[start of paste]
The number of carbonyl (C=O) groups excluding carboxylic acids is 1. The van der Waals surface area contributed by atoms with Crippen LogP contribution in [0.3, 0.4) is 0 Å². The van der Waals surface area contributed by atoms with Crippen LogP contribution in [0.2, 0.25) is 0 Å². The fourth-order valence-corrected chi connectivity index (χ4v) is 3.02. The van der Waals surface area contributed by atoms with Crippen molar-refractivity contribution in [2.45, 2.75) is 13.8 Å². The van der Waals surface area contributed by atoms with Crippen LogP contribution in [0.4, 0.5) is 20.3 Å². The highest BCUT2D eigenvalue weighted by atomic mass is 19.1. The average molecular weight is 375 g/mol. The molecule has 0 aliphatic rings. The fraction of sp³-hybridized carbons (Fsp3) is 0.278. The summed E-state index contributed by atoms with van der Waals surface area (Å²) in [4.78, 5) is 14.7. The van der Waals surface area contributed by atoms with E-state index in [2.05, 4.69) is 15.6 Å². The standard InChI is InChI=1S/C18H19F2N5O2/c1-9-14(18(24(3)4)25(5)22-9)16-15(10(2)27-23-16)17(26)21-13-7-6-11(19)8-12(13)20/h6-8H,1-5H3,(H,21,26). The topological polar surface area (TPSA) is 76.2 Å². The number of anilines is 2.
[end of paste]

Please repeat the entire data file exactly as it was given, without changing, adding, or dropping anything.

The number of carbonyl (C=O) groups excluding carboxylic acids is 1. The van der Waals surface area contributed by atoms with Crippen LogP contribution in [0.3, 0.4) is 0 Å². The van der Waals surface area contributed by atoms with Crippen LogP contribution in [0.2, 0.25) is 0 Å². The fourth-order valence-corrected chi connectivity index (χ4v) is 3.02. The van der Waals surface area contributed by atoms with Crippen molar-refractivity contribution in [2.45, 2.75) is 13.8 Å². The van der Waals surface area contributed by atoms with Crippen LogP contribution in [0.4, 0.5) is 20.3 Å². The highest BCUT2D eigenvalue weighted by atomic mass is 19.1. The average molecular weight is 375 g/mol. The molecule has 0 aliphatic rings. The fraction of sp³-hybridized carbons (Fsp3) is 0.278. The summed E-state index contributed by atoms with van der Waals surface area (Å²) in [4.78, 5) is 14.7. The van der Waals surface area contributed by atoms with E-state index in [2.05, 4.69) is 15.6 Å². The standard InChI is InChI=1S/C18H19F2N5O2/c1-9-14(18(24(3)4)25(5)22-9)16-15(10(2)27-23-16)17(26)21-13-7-6-11(19)8-12(13)20/h6-8H,1-5H3,(H,21,26). The topological polar surface area (TPSA) is 76.2 Å². The number of anilines is 2.